Australian online watchdog drops court case against X over stabbing video – Metro US

Australian online watchdog drops court case against X over stabbing video

Australia Church Stabbing
FILE – An “X” sign rests atop the company headquarters in downtown San Francisco, on July 28, 2023. Australia’s online safety watchdog said on Wednesday, June 6, 2024, she had dropped her Federal Court case that attempted to force X Corp. to take down a video of a Sydney bishop being stabbed. (AP Photo/Noah Berger, File)

MELBOURNE, Australia (AP) — Australia’s online safety watchdog said on Wednesday she had dropped her Federal Court case that attempted to force X Corp. to take down a video of a Sydney bishop being stabbed.

But eSafety Commissioner Julie Inman Grant said she would continue her legal action in the Administrative Appeals Tribunal against the platform rebranded in 2023 after billionaire entrepreneur Elon Musk bought Twitter.

Musk welcomed the decision, posting on X, “Freedom of speech is worth fighting for.”

The case before the tribunal, which reviews bureaucrats’ administrative decisions, had been brought by X and was running in parallel with the Federal Court case.

Inman Grant, a former Twitter employee, said cost was a factor in her decision to “consolidate” her commission’s legal action against X.

“The real questions that I want tested through an independent merits review will be done at the AAT and it didn’t make sense for me to be fighting a battle on two fronts when, let’s face it, the war is going to be much longer and more extended” than originally thought, Inman Grant told Australian Broadcasting Corp.

Inman Grant also revealed that her legal action against X had led to online attacks against her and her family including the malicious release online of personal or identifying information without the subject’s permission, known as doxxing.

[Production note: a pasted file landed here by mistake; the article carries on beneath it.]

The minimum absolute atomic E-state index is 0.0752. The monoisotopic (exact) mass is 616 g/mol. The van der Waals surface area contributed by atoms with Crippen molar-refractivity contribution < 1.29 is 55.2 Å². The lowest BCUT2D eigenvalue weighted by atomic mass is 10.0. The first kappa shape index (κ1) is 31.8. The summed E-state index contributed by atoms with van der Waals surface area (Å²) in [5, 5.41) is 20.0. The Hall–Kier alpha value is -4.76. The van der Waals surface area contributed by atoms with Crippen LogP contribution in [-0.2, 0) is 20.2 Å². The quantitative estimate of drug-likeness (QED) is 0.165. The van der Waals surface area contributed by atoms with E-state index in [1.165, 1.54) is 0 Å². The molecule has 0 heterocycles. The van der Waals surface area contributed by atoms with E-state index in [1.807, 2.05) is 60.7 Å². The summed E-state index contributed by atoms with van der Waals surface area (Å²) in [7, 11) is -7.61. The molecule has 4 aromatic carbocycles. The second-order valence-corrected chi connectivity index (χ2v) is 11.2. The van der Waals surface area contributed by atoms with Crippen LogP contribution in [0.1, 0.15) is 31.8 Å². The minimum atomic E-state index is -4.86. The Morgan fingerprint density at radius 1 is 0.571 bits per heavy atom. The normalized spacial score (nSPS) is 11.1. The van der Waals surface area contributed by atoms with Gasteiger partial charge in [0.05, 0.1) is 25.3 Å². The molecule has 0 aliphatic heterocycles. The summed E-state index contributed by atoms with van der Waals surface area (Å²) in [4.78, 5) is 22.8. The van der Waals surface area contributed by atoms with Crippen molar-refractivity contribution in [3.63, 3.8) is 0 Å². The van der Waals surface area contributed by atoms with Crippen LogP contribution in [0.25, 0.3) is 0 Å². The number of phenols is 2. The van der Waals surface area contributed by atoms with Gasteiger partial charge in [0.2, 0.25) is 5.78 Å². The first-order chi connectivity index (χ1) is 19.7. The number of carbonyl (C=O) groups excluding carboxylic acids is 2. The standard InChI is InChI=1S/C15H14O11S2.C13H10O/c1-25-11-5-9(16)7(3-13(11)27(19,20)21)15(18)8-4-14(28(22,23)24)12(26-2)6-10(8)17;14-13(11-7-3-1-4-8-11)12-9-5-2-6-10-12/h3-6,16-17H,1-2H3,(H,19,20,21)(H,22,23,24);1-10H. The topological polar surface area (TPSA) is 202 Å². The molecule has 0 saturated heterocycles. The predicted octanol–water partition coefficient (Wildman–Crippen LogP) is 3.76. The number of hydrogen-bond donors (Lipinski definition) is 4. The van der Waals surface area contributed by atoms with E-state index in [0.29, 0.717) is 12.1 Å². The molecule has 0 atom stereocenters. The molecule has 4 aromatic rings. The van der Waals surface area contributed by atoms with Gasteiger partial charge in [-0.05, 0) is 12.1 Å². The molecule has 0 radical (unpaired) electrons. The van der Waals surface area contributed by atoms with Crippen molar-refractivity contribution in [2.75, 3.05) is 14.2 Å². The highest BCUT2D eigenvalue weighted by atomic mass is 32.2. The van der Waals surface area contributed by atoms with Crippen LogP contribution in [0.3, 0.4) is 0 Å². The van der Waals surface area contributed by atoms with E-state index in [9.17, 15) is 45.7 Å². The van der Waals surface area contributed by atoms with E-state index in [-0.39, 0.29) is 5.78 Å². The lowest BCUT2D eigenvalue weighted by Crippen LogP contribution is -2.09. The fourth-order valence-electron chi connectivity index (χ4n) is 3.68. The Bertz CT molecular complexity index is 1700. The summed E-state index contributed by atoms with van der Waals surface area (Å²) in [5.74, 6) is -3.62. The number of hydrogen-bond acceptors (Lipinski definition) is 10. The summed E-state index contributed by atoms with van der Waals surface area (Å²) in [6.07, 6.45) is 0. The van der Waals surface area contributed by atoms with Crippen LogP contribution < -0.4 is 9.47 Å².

She blamed Musk for the attacks.

“He issued a dog whistle to 181 million users around the globe which resulted in death threats directed at me, which resulted in doxxing of my family members, including my three children,” Inman Grant said.

“So I think with great power comes great responsibility and exercising that restraint, in terms of targeting a regulator who is here to protect the citizens of Australia, is really beyond the pale. But it’s not surprising, given that we’ve seen him litigate and target and personally tarnish NGOs, academics and other researchers that dare to criticise the safety of the X platform,” she added.

Communications Minister Michelle Rowland backed Inman Grant’s decision to take X to the Federal Court and her decision to drop the case.

“The government backs our regulators and we back the eSafety Commissioner, particularly in light of the reprehensible threats to her physical safety and the threats to her family in the course of doing her job,” Rowland told Parliament.

X was alone among social media platforms in refusing eSafety’s order to take down video of a 16-year-old stabbing an Assyrian Orthodox bishop in a Sydney church on April 15 as a service was being streamed online.

While Meta, Microsoft, Google, Snap, TikTok, Reddit and Telegram removed the video, X would only go as far as geoblocking Australian X users.

The commission went to the Australian Federal Court to enforce a global ban on the video being shared.

Musk has used his personal X account to accuse Australia interfering with free speech and to deride Inman Grant as the “Australian censorship commissar.”

Australian Prime Minister Anthony Albanese branded Musk an “arrogant billionaire,” who considered himself above the law and was out of touch with the public.

But eSafety suffered a loss in the court on May 13 when a judge withdrew an injunction that required the San Francisco-based company to hide the content globally. Justice Geoffrey Kennett found the global ban was not a reasonable requirement to place on the platform.

“This case has raised important questions on how legal powers can be used to threaten global censorship of speech, and we are heartened to see that freedom of speech has prevailed,” X posted Wednesday after the case was dropped.

Inman Grant said her commission had another five legal cases against X, including over the platform’s failure to reveal how it was combating child sexual abuse material.